Win a copy of Murach's Java Programming this week in the Beginning Java forum!
  • Post Reply Bookmark Topic Watch Topic
  • New Topic

I Want My JSF Web Application to Use an OpenID Connect SSO Server  RSS feed

 
David Squire
Greenhorn
Posts: 6
  • Mark post as helpful
  • send pies
  • Quote
  • Report post to moderator
I have several JSF web applications that are running on Tomcat.  My company has started developing applications in .NET including a SSO server using OpenId Connect.  I was hoping that I could updated my JSF applications to use the SSO server.

Is this possible?  If so, what technologies should I consider to get my JSF on Tomcat application to be a client to OpenID Connect?

I apologize for my ignorance in this area.  I have tried to search the internet and there are so many technologies and implementations that I feel too overwhelmed.  I can learn a new thing, but I don't know what I should learn.  Any guidance would be greatly appreciated!

Thank you!
 
Tim Holloway
Saloon Keeper
Posts: 18634
70
Android Eclipse IDE Linux
  • Mark post as helpful
  • send pies
  • Quote
  • Report post to moderator
Yes, J2EE/JEE - including Tomcat - do support Single Signon!

Any webapp that employs J2EE Container-Managed Security will automatically run in an SSO environment.

Tomcat uses plug-in modules called Realms to manage the interface to external security services. The most popular SSO Realm is the CAS Realm, which comes from Yale, I think. I don't know if it has specific hooks into OpenID Connect, but if not, it's not chances are that there is a Realm module available from somewhere that does. Or you can always write your own.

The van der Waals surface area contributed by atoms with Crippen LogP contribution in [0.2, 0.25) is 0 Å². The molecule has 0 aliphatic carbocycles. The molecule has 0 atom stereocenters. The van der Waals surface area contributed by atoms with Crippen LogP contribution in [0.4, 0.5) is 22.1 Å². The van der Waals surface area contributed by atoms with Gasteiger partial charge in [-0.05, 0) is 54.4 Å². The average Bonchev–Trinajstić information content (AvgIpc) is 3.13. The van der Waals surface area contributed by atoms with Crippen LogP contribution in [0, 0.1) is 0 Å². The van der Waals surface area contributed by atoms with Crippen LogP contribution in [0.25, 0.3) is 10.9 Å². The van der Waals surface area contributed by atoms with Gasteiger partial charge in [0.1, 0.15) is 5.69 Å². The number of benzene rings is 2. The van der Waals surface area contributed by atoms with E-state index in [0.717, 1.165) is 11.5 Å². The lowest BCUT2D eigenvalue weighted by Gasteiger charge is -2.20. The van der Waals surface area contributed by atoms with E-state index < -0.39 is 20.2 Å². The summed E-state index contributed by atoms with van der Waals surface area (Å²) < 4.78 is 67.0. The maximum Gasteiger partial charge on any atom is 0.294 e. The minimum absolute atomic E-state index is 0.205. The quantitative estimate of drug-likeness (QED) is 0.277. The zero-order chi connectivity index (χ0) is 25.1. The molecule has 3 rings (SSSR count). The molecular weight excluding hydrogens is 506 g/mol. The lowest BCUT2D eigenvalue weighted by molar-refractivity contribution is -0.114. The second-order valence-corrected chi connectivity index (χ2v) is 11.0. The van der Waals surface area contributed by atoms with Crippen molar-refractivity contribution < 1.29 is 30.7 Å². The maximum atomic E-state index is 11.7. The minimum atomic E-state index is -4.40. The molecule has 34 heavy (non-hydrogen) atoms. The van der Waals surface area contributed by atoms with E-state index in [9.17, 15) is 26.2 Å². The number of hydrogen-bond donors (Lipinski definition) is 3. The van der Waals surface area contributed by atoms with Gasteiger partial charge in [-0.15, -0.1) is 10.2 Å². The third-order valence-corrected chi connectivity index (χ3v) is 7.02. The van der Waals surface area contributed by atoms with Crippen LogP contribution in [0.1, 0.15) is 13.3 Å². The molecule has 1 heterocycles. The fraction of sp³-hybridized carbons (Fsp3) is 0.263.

One thing to note is that in a Windows shop there can be 2 types of "single signon". One is where you log into your Windows workstation and your login identity is carried over to the in-house webapps. The Linux/Unix equivalent would be to use Kerberos. However in a rare fit of security consciousness, Microsoft didn't enable this in Internet Explorer by default (I can't speak for Edge), so a registry setting must be changed for every workstation that wants to take advantage of it.

The other type of SSO (which is probably what you're looking at, if you're using OpenID) doesn't use the Windows authentication system - it establishes an Internet security Realm for all participating applications. In that event the first attempt at accessing a secured resource on any app in the Realm would trigger a request for login. This allows users who aren't on the in-house LAN (and may not be running Windows at all) to enjoy SSO benefits.
 
Well behaved women rarely make history - Eleanor Roosevelt. tiny ad:
Thoughts on deprecation in Java
https://coderanch.com/t/683016/java/Deprecation-Java
  • Post Reply Bookmark Topic Watch Topic
  • New Topic
Boost this thread!